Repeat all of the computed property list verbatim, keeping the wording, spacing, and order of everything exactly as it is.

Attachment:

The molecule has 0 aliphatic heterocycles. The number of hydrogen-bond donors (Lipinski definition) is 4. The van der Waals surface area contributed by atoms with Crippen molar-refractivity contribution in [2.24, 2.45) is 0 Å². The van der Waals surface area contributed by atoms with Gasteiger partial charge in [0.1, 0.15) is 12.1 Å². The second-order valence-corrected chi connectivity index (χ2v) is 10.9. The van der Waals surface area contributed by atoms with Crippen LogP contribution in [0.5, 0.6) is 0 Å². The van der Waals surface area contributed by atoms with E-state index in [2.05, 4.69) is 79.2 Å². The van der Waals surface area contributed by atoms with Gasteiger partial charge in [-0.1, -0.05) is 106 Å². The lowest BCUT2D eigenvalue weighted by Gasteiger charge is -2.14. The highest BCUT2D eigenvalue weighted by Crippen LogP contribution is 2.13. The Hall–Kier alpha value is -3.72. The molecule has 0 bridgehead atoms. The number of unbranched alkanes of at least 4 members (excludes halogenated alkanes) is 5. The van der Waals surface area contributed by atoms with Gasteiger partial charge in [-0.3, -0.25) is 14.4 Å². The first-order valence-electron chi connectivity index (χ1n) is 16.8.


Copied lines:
The molecule has 0 aliphatic heterocycles. The number of hydrogen-bond donors (Lipinski definition) is 4. The van der Waals surface area contributed by atoms with Crippen molar-refractivity contribution in [2.24, 2.45) is 0 Å². The van der Waals surface area contributed by atoms with Gasteiger partial charge in [0.1, 0.15) is 12.1 Å². The second-order valence-corrected chi connectivity index (χ2v) is 10.9. The van der Waals surface area contributed by atoms with Crippen LogP contribution in [0.5, 0.6) is 0 Å². The van der Waals surface area contributed by atoms with E-state index in [2.05, 4.69) is 79.2 Å². The van der Waals surface area contributed by atoms with Gasteiger partial charge in [-0.1, -0.05) is 106 Å². The lowest BCUT2D eigenvalue weighted by Gasteiger charge is -2.14. The highest BCUT2D eigenvalue weighted by Crippen LogP contribution is 2.13. The Hall–Kier alpha value is -3.72. The molecule has 0 bridgehead atoms. The number of unbranched alkanes of at least 4 members (excludes halogenated alkanes) is 5. The van der Waals surface area contributed by atoms with Gasteiger partial charge in [-0.3, -0.25) is 14.4 Å². The first-order valence-electron chi connectivity index (χ1n) is 16.8.